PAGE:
Wednesday, October 24, 2012

Bills to use bye to assess 'Jekyll and Hyde' defense


It took seven weeks, but frustrations surrounding the production of the Buffalo Bills' “new and improved” defense have finally spilled out of the locker room.

While coach Chan Gailey called the defensive effort a “Jekyll and Hyde situation” in an appearance on WGR 550 radio on Monday, defensive end Chris Kelsay leaned more toward the Jekyll side, calling out the group and claiming some were just straight slacking.

“You watch the film and not everybody was playing hard every snap and that’s unacceptable,” Kelsay told reporters Monday after the team's debilitating loss to the Titans. “Maybe as leaders some of us have let some things slide and we can’t do that. We’re not going to allow it.”

Starting with the 385-yard, 48-point egg the Bills' defense laid against the Jets on opening day (partial thanks to quarterback Ryan Fitzpatrick and the special teams), the group has been bad. Buffalo is currently last in the league in rushing defense and third-down defense. It is next-to-last in points allowed (32). It has by far given up the most 20-plus yard plays, and it is currently allowing teams a 76 percent success rate in the red zone.

“I feel like I’m giving my all out there,” defensive tackle Marcell Dareus said in defense of Kelsay's remarks. “I feel like I’m giving my all. I’m just playing the best that I can play. I take on double teams, I get no movement, and I do the best I can. I hustle to the play. I feel like I’m doing pretty good, but if they want me to give more, I’ll give more. I want to do the best I can on every play.”

Linebacker and defensive leader Nick Barnett pointed to a lack of execution after the game Sunday, saying the team was not beat, but gave up. Despite the performance of Titans running back Chris Johnson, who broke out for 195 yards on the ground Sunday against the porous front seven, Barnett simply stated, “We should have beat them — bad.”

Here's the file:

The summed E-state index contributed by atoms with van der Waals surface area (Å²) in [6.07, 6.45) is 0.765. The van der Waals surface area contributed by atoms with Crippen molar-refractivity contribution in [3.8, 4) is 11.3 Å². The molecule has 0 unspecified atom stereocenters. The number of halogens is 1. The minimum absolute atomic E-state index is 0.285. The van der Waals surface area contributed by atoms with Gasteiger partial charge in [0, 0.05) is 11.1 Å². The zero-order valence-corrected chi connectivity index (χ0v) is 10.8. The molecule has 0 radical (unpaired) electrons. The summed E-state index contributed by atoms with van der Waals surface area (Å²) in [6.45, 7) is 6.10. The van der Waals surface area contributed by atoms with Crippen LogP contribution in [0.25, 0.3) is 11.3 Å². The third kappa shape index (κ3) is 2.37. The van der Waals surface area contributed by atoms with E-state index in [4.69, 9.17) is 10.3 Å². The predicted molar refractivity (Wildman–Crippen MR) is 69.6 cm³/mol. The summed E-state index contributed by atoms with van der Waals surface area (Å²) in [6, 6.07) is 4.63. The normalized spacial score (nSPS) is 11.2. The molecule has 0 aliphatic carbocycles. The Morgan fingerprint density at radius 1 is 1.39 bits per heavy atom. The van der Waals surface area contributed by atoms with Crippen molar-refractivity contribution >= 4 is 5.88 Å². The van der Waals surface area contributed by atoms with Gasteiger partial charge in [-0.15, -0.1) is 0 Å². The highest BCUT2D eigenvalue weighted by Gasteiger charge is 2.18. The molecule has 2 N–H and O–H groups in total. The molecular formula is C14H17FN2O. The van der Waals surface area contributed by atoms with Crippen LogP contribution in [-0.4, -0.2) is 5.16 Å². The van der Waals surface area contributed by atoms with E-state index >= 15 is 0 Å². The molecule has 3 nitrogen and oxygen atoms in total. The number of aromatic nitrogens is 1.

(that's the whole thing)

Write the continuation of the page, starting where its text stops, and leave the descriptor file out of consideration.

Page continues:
So what's the problem? Is it the adaptation back into the 4-3? Is it the lack of familiarity with new teammates who have joined this year? Is it poor coaching?

Coach Chan Gailey addressed one of those questions Monday, illustrating his faith in defensive coordinator Dave Wannstedt while also making it perfectly clear he wouldn't be making any leadership changes at this point in the season.

“There is no discussion here," Gailey said. "He (Wannstedt) is it and is going to be it.”

If the leadership isn't going to change, then the attitude surrounding the defense will certainly need to. Kelsay's comments may have started that movement in the right direction.

“You have to depend on the guy next to you, but at the same time you have to be able to tell them what you expect from them,” running back Fred Jackson said Monday. “If they’re not getting the job done, you got to let them know. But to do that, you have to look at what you’re doing on the field as well. I think guys are going to start pointing out things that need to be done right. That’s just what needs to be done.”

The path doesn't get any easier for the Bills after their bye week, traveling to Houston and New England in back-to-back weeks. So whatever needs to be done, it's going to have to be done soon. And as far as Gailey is concerned, the lack of production comes down to one word: consistency.

“That is the key—being consistent," he said. "That is the term I used with the players (Monday): being consistent and everybody being where they are supposed to be when they are supposed to be there. Being more consistent—that is the key to the whole thing.”

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